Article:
These data have some limitations. First, the information provided was derived from self-reported data. In addition, some of the information presented, especially within the context of the smaller subgroups, should be interpreted with caution. Respondents of this survey were largely from email lists of certified professionals through ACSM and AACVPR; thus, a selection bias may exist. In addition, COVID-19 may have affected the overall response rate, such as clinicians lacking remote access to work email accounts. Less-experienced CEPs, who may have been furloughed or laid off from positions working as junior staff members, should be considered a possible limitation contributing to the response rate. Therefore, it may be possible that data collected sampled more-experienced and higher-paid CEPs during the COVID-19 pandemic. The low response rate resulted in relatively small subgroups. Lastly, because most respondents (86%) reported as non-Hispanic white, the generalizability of these data to individuals of other race categories is uncertain.
Despite the increase in salary captured in the current survey, CEP salaries remain low compared to other allied health professionals. For example, the median annual salary for registered nurses in 2020 was $75,330 per year and the median hourly wage was $36.22 per hour (3). For registered dieticians the median salary and wage was $63,090 per year and $30.33 per hour respectively (4). Berry et al. (7) discussed frequent misconceptions about roles and responsibilities assigned to CEPs, which often limit their job responsibilities; that find may fuel salary gaps compared with other allied health providers.
It may also be prudent for future studies to investigate academic preparation across institutions as a possible means to help improve professional preparation to enhance employment expectations and thus, improve compensation. The lack of clinical exercise physiology programs accredited by the Committee on Accreditation for the Exercise Sciences may serve as a potential roadblock for the profession (7). Findings from the present survey reveal that less than half (42%) of employers require ACSM certification, aligning with the findings of O'Neil et al. (8), who reported 68% of cardiac rehabilitation programs do not require their clinicians to hold a clinical exercise certification (ACSM or AACVPR). Lack of accredited academic programs combined with low certification accountability for CEPs may perpetuate the stagnant CEP salary.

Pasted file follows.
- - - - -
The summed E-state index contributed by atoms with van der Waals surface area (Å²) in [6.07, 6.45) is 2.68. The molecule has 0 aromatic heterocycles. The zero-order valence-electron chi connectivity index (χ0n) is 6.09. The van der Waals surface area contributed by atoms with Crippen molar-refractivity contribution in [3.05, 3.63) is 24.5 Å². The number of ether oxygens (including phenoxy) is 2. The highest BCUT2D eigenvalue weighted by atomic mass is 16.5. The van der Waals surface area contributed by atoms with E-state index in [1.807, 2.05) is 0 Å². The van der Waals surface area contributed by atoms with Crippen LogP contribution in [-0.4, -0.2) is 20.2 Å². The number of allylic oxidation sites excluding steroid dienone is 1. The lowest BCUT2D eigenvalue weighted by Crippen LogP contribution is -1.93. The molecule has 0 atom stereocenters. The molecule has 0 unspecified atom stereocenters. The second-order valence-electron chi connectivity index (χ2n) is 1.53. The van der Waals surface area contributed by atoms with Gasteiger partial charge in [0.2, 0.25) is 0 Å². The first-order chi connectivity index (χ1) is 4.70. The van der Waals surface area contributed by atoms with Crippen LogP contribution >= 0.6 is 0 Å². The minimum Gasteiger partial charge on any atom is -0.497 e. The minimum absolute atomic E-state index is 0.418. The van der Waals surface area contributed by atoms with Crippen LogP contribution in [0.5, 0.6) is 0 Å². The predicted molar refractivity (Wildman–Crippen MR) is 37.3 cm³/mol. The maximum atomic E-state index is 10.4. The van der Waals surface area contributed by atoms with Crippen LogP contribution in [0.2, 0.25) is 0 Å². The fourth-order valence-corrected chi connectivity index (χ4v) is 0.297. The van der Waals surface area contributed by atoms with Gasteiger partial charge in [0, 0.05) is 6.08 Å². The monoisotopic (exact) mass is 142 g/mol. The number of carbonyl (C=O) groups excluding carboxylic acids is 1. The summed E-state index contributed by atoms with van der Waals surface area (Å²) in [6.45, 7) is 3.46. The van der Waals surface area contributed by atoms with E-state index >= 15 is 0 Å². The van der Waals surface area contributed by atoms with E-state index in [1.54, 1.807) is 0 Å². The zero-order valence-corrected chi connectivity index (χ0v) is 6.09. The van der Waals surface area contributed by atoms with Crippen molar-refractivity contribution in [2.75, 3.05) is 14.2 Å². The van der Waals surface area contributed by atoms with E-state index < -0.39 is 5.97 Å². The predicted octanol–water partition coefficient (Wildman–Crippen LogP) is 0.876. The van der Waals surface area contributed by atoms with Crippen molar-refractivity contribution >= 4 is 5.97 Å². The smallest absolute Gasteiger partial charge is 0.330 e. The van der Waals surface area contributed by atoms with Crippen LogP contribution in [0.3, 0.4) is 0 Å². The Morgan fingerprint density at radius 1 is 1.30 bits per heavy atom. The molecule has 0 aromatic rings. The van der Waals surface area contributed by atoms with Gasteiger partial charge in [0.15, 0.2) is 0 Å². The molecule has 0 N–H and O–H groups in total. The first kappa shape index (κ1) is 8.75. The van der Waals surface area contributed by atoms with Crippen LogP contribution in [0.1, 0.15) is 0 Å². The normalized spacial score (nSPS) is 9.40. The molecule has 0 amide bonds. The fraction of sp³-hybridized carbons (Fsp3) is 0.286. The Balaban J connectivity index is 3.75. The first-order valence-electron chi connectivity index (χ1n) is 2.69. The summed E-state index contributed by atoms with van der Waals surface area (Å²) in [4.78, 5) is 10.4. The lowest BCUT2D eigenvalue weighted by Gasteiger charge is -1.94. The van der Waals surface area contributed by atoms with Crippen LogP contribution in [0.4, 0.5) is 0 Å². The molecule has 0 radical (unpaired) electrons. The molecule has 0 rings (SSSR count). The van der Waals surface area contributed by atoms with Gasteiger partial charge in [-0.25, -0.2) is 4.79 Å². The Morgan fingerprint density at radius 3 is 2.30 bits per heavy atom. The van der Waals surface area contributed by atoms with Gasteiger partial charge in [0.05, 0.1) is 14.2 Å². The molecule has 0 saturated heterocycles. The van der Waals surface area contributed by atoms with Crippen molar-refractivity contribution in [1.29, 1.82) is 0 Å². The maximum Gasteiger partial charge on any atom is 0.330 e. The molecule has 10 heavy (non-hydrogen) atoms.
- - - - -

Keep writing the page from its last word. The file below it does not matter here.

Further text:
Finally, additional data are needed to determine salary among nonwhite CEPs. A focus on black, indigenous, and people of color will provide tangible data to address racial diversity among this growing allied health care profession. Outreach and advocacy to recruit students who are black, indigenous, and people of color to the CEP field are needed. Future surveys should explore diversity and race within the profession to improve inclusion as we work to advance the profession.
In conclusion, based on the 2020 CEPA Clinical Practice and Salary Survey, the median salary for practicing CEPs has increased since 2015, but a compensation disparity continues to exist, with women receiving less than men do. Additionally, this survey reports a significant lack of racial diversity in practicing CEPs.
The authors would also like to thank the CEPs that responded to the survey.
Conflicts of Interest: None